Moreover, inasmuch as Plato insisted Atlantis was not a fiction but ‘fact’ drawn from Egyptian documents, and indeed suffused his account with what Vidal-Naquet calls, quoting Barthes, ‘reality-effects’ – precise measurements and detailed descriptions of Atlantis’s topography and its monuments – he raises interesting questions about the truth-effects of historical discourse, and the relationship between abstract imaginative constructions and facts on the ground. For what Vidal-Naquet found ‘striking and special’ about the story was that, as well as being a myth, it was also a contemporary political document in which Atlantis stood for Persia and also for modern thalassocratic Athens. The real war embedded in the mythical war was between a real, imperial classical Athens and an imaginary ideal anti-Athens, projected onto the field of prehistory.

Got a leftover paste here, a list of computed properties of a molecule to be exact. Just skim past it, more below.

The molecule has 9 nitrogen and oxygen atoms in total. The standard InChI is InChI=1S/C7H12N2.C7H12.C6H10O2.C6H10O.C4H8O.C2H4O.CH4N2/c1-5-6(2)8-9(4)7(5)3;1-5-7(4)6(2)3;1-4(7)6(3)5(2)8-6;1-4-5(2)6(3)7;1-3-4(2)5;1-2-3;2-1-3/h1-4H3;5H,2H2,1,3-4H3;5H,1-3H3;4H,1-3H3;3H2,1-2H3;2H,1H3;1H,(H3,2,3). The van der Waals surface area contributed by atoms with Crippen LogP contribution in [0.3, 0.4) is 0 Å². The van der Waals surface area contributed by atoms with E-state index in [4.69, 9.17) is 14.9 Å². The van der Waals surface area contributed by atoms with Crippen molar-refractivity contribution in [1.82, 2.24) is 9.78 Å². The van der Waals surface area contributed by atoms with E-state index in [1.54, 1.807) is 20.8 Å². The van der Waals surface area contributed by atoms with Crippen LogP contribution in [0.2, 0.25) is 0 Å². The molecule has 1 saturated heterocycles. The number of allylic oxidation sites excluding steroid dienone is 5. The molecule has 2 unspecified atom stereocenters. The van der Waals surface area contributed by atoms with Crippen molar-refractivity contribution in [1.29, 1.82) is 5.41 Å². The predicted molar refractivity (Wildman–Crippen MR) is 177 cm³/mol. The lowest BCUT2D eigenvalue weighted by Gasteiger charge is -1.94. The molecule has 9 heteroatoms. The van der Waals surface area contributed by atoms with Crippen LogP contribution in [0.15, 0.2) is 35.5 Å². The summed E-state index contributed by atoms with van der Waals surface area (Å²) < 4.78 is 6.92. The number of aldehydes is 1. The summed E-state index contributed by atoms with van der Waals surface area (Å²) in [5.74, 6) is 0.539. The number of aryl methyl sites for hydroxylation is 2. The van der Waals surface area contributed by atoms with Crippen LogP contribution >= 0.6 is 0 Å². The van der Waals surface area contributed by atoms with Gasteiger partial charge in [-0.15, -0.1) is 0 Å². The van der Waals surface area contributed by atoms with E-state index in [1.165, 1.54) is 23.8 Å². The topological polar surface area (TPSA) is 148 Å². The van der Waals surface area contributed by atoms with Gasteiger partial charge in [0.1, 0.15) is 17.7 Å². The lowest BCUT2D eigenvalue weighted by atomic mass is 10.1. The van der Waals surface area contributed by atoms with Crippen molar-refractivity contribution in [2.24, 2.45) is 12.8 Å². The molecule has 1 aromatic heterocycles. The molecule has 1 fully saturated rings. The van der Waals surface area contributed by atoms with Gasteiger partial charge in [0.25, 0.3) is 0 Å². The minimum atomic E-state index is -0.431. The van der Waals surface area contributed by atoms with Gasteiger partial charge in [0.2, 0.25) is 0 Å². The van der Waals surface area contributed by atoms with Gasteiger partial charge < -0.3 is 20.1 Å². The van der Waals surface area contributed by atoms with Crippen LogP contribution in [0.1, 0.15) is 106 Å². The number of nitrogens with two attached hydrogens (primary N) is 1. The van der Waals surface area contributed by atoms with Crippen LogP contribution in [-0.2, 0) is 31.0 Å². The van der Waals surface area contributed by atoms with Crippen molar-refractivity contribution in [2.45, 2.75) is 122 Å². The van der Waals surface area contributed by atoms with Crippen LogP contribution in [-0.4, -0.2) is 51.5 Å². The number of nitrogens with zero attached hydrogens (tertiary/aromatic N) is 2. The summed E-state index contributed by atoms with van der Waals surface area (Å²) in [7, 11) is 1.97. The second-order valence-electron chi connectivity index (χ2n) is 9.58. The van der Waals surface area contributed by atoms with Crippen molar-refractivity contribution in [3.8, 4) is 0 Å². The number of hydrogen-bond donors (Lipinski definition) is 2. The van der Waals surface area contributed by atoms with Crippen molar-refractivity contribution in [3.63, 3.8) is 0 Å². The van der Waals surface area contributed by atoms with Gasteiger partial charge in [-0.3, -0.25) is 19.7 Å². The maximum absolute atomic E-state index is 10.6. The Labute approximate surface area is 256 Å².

11 June 2008
A lost city
James Davidson explores the roots of the Atlantis myth in "Plato Made it Up":